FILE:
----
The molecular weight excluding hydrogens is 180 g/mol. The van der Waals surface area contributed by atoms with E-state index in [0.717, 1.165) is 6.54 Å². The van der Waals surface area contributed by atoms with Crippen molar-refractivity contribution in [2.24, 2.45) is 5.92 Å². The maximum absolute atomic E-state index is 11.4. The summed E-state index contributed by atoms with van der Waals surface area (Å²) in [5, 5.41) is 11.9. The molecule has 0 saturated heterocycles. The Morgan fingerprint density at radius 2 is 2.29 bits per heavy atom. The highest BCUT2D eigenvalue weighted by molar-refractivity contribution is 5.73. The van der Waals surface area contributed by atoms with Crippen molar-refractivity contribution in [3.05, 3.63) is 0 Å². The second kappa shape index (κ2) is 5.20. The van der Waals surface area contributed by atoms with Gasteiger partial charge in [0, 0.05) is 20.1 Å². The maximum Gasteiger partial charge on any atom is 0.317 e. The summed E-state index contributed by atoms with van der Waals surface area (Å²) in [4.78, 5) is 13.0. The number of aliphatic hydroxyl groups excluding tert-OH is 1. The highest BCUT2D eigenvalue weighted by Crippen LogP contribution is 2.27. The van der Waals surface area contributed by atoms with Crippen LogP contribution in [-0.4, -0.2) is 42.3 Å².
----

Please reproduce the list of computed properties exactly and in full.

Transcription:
The molecular weight excluding hydrogens is 180 g/mol. The van der Waals surface area contributed by atoms with E-state index in [0.717, 1.165) is 6.54 Å². The van der Waals surface area contributed by atoms with Crippen molar-refractivity contribution in [2.24, 2.45) is 5.92 Å². The maximum absolute atomic E-state index is 11.4. The summed E-state index contributed by atoms with van der Waals surface area (Å²) in [5, 5.41) is 11.9. The molecule has 0 saturated heterocycles. The Morgan fingerprint density at radius 2 is 2.29 bits per heavy atom. The highest BCUT2D eigenvalue weighted by molar-refractivity contribution is 5.73. The van der Waals surface area contributed by atoms with Crippen molar-refractivity contribution in [3.05, 3.63) is 0 Å². The second kappa shape index (κ2) is 5.20. The van der Waals surface area contributed by atoms with Gasteiger partial charge in [0, 0.05) is 20.1 Å². The maximum Gasteiger partial charge on any atom is 0.317 e. The summed E-state index contributed by atoms with van der Waals surface area (Å²) in [4.78, 5) is 13.0. The number of aliphatic hydroxyl groups excluding tert-OH is 1. The highest BCUT2D eigenvalue weighted by Crippen LogP contribution is 2.27. The van der Waals surface area contributed by atoms with Crippen LogP contribution in [-0.4, -0.2) is 42.3 Å².